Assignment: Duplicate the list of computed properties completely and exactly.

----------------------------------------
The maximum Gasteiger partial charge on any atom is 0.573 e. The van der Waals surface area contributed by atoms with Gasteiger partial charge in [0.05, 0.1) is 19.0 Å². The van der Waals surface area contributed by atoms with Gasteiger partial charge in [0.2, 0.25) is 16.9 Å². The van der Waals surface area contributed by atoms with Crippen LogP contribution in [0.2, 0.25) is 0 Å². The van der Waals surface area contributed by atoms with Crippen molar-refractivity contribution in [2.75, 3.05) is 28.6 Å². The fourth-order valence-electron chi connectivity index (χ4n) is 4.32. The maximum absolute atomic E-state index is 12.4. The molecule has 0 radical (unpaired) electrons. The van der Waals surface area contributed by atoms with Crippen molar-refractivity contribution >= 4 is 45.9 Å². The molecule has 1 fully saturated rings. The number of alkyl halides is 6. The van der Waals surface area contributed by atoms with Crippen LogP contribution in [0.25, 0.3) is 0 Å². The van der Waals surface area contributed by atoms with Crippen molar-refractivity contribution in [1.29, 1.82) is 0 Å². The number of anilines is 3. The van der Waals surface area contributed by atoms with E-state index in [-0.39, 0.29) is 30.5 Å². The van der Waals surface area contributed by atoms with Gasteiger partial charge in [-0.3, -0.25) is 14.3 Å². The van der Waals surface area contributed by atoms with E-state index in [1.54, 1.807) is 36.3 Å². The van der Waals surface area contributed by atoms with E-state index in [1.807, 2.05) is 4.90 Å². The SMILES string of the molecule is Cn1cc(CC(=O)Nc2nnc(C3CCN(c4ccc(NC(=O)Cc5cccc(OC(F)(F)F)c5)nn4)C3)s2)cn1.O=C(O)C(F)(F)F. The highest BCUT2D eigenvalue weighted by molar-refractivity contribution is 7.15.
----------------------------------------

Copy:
The maximum Gasteiger partial charge on any atom is 0.573 e. The van der Waals surface area contributed by atoms with Gasteiger partial charge in [0.05, 0.1) is 19.0 Å². The van der Waals surface area contributed by atoms with Gasteiger partial charge in [0.2, 0.25) is 16.9 Å². The van der Waals surface area contributed by atoms with Crippen LogP contribution in [0.2, 0.25) is 0 Å². The van der Waals surface area contributed by atoms with Crippen molar-refractivity contribution in [2.75, 3.05) is 28.6 Å². The fourth-order valence-electron chi connectivity index (χ4n) is 4.32. The maximum absolute atomic E-state index is 12.4. The molecule has 0 radical (unpaired) electrons. The van der Waals surface area contributed by atoms with Crippen molar-refractivity contribution >= 4 is 45.9 Å². The molecule has 1 fully saturated rings. The number of alkyl halides is 6. The van der Waals surface area contributed by atoms with Crippen LogP contribution in [0.25, 0.3) is 0 Å². The van der Waals surface area contributed by atoms with Crippen molar-refractivity contribution in [1.29, 1.82) is 0 Å². The number of anilines is 3. The van der Waals surface area contributed by atoms with E-state index in [-0.39, 0.29) is 30.5 Å². The van der Waals surface area contributed by atoms with Gasteiger partial charge in [-0.3, -0.25) is 14.3 Å². The van der Waals surface area contributed by atoms with E-state index in [1.54, 1.807) is 36.3 Å². The van der Waals surface area contributed by atoms with E-state index in [1.807, 2.05) is 4.90 Å². The SMILES string of the molecule is Cn1cc(CC(=O)Nc2nnc(C3CCN(c4ccc(NC(=O)Cc5cccc(OC(F)(F)F)c5)nn4)C3)s2)cn1.O=C(O)C(F)(F)F. The highest BCUT2D eigenvalue weighted by molar-refractivity contribution is 7.15.